Personal blog tags: OSCON
Categories: Elsewhere

The Jibe: Why Drupal 8 is truly awesome for service providers

Planet Drupal - Mon, 29/06/2015 - 19:16

A couple days ago, I received the first in a series of white papers created by the Drupal Association to help Drupal service providers prepare for (and arguably market) Drupal 8.

Categories: Elsewhere

Drupal core announcements: No Drupal 6 or Drupal 7 core release on Wednesday, July 1

Planet Drupal - Mon, 29/06/2015 - 15:42

The monthly Drupal core bug fix/feature release window is scheduled for this Wednesday. However, there have not been enough changes to the development version since the last bug fix/feature release two months ago to warrant a new release, so there will be no Drupal core release on that date.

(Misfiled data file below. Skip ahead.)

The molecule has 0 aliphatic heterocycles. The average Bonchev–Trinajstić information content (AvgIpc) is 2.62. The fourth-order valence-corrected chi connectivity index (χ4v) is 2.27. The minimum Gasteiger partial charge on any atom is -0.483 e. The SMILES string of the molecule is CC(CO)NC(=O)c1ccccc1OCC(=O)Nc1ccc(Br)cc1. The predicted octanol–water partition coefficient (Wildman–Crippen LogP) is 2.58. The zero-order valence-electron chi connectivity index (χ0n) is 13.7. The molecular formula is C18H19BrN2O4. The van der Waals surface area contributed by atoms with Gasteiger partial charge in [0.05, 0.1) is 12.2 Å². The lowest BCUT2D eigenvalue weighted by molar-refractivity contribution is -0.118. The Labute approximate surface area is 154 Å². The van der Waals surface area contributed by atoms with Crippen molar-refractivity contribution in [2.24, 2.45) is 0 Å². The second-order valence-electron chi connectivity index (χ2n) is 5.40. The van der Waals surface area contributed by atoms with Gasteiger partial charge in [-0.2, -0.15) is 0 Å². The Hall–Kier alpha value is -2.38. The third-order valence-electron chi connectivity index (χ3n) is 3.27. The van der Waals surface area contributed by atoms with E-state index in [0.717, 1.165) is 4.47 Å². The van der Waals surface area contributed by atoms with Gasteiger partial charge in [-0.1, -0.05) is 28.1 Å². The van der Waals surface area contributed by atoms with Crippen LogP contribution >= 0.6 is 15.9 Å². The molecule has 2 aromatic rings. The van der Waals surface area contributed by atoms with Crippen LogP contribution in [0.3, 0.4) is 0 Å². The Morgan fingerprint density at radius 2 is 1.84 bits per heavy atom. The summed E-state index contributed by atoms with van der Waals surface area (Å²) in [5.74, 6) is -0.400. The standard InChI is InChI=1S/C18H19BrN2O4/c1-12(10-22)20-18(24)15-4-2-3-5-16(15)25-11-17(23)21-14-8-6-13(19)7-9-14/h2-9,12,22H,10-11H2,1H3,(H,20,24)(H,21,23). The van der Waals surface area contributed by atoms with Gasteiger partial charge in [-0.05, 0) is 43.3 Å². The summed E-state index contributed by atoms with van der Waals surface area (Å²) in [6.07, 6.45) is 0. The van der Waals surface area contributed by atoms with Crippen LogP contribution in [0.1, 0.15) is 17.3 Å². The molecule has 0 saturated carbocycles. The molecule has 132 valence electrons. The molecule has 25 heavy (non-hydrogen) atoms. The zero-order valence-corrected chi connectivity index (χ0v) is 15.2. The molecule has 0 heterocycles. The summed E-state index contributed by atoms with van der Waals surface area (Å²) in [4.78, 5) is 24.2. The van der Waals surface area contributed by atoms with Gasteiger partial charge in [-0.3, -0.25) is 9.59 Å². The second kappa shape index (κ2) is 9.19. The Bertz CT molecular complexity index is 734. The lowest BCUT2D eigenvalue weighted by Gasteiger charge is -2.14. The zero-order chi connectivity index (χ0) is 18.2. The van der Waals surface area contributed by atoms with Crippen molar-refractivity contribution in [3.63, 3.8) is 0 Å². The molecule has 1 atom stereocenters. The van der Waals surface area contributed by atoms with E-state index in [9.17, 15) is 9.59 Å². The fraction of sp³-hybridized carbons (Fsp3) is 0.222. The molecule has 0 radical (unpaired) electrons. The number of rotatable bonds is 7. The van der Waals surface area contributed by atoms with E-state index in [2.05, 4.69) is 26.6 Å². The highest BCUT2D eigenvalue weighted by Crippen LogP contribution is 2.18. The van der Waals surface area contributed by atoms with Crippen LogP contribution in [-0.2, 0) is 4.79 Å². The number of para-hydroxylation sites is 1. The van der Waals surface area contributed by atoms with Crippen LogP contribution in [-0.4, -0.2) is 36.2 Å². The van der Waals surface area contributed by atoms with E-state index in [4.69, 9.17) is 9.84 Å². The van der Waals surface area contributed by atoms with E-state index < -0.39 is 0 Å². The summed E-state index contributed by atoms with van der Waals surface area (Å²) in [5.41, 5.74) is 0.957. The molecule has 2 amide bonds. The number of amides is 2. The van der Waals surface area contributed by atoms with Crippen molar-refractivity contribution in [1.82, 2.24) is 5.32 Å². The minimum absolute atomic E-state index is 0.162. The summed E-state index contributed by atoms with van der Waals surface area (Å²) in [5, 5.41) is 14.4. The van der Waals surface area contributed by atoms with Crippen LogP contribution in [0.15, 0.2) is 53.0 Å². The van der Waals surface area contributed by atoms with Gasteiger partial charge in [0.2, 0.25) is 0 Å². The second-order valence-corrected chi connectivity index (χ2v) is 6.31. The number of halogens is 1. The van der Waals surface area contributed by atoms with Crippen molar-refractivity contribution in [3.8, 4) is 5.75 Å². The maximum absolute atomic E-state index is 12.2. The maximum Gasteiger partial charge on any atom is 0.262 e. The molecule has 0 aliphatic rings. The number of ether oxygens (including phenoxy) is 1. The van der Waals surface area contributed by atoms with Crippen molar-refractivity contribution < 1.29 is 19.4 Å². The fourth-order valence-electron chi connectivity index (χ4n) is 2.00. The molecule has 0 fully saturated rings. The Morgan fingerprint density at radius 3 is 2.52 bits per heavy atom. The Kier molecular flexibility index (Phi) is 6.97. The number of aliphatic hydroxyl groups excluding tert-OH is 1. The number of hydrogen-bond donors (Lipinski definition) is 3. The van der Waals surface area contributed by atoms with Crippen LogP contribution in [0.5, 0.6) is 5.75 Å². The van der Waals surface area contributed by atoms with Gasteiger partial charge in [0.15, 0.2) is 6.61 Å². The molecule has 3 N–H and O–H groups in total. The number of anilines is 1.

Upcoming release windows include:

  • Wednesday, July 15 (security release window)
  • Wednesday, August 5 (bug fix/feature release window)

For more information on Drupal core release windows, see the documentation on release timing and security releases, and the discussion that led to this policy being implemented.

Categories: Elsewhere

Annertech: Building a Website on a Budget

Planet Drupal - Mon, 29/06/2015 - 13:01
Building a Website on a Budget

So you want a website. Maybe it is your first website. Maybe you've been here before, but you're starting afresh. You're full of enthusiasm. In your dreams, your website looks like a flashy cruise liner - huge, and with every amenity money can buy. However, your budget stretches to a dinghy with an outboard motor. So how can you rationalise your aspirations within your financial constraints?